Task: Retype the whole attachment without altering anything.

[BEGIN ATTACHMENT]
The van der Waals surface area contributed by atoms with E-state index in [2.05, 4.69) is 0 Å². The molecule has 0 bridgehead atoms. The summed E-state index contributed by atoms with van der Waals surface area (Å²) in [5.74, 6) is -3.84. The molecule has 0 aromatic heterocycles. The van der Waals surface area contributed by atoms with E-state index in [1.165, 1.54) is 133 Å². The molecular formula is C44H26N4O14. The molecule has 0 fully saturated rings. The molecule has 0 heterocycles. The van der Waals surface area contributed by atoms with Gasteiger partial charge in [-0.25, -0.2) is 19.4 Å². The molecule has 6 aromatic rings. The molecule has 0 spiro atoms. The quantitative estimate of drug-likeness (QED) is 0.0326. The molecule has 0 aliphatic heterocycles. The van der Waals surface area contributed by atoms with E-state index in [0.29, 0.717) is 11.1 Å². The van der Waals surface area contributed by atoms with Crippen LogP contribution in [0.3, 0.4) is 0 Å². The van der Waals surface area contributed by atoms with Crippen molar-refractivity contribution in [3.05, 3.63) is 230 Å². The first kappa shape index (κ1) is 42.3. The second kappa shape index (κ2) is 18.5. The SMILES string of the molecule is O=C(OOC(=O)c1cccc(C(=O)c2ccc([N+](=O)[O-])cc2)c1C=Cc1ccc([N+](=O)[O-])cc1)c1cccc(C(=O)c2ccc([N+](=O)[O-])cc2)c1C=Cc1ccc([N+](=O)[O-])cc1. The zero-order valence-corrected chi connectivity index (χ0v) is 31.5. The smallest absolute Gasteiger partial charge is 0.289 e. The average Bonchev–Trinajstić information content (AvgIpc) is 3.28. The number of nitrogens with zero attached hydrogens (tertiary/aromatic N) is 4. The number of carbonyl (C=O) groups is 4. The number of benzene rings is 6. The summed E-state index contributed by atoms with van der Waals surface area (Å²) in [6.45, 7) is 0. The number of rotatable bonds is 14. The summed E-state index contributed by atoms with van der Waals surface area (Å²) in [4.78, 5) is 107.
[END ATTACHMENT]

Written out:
The van der Waals surface area contributed by atoms with E-state index in [2.05, 4.69) is 0 Å². The molecule has 0 bridgehead atoms. The summed E-state index contributed by atoms with van der Waals surface area (Å²) in [5.74, 6) is -3.84. The molecule has 0 aromatic heterocycles. The van der Waals surface area contributed by atoms with E-state index in [1.165, 1.54) is 133 Å². The molecular formula is C44H26N4O14. The molecule has 0 fully saturated rings. The molecule has 0 heterocycles. The van der Waals surface area contributed by atoms with Gasteiger partial charge in [-0.25, -0.2) is 19.4 Å². The molecule has 6 aromatic rings. The molecule has 0 spiro atoms. The quantitative estimate of drug-likeness (QED) is 0.0326. The molecule has 0 aliphatic heterocycles. The van der Waals surface area contributed by atoms with E-state index in [0.29, 0.717) is 11.1 Å². The van der Waals surface area contributed by atoms with Crippen LogP contribution in [0.3, 0.4) is 0 Å². The van der Waals surface area contributed by atoms with Crippen molar-refractivity contribution in [3.05, 3.63) is 230 Å². The first kappa shape index (κ1) is 42.3. The second kappa shape index (κ2) is 18.5. The SMILES string of the molecule is O=C(OOC(=O)c1cccc(C(=O)c2ccc([N+](=O)[O-])cc2)c1C=Cc1ccc([N+](=O)[O-])cc1)c1cccc(C(=O)c2ccc([N+](=O)[O-])cc2)c1C=Cc1ccc([N+](=O)[O-])cc1. The zero-order valence-corrected chi connectivity index (χ0v) is 31.5. The smallest absolute Gasteiger partial charge is 0.289 e. The average Bonchev–Trinajstić information content (AvgIpc) is 3.28. The number of nitrogens with zero attached hydrogens (tertiary/aromatic N) is 4. The number of carbonyl (C=O) groups is 4. The number of benzene rings is 6. The summed E-state index contributed by atoms with van der Waals surface area (Å²) in [6.45, 7) is 0. The number of rotatable bonds is 14. The summed E-state index contributed by atoms with van der Waals surface area (Å²) in [4.78, 5) is 107.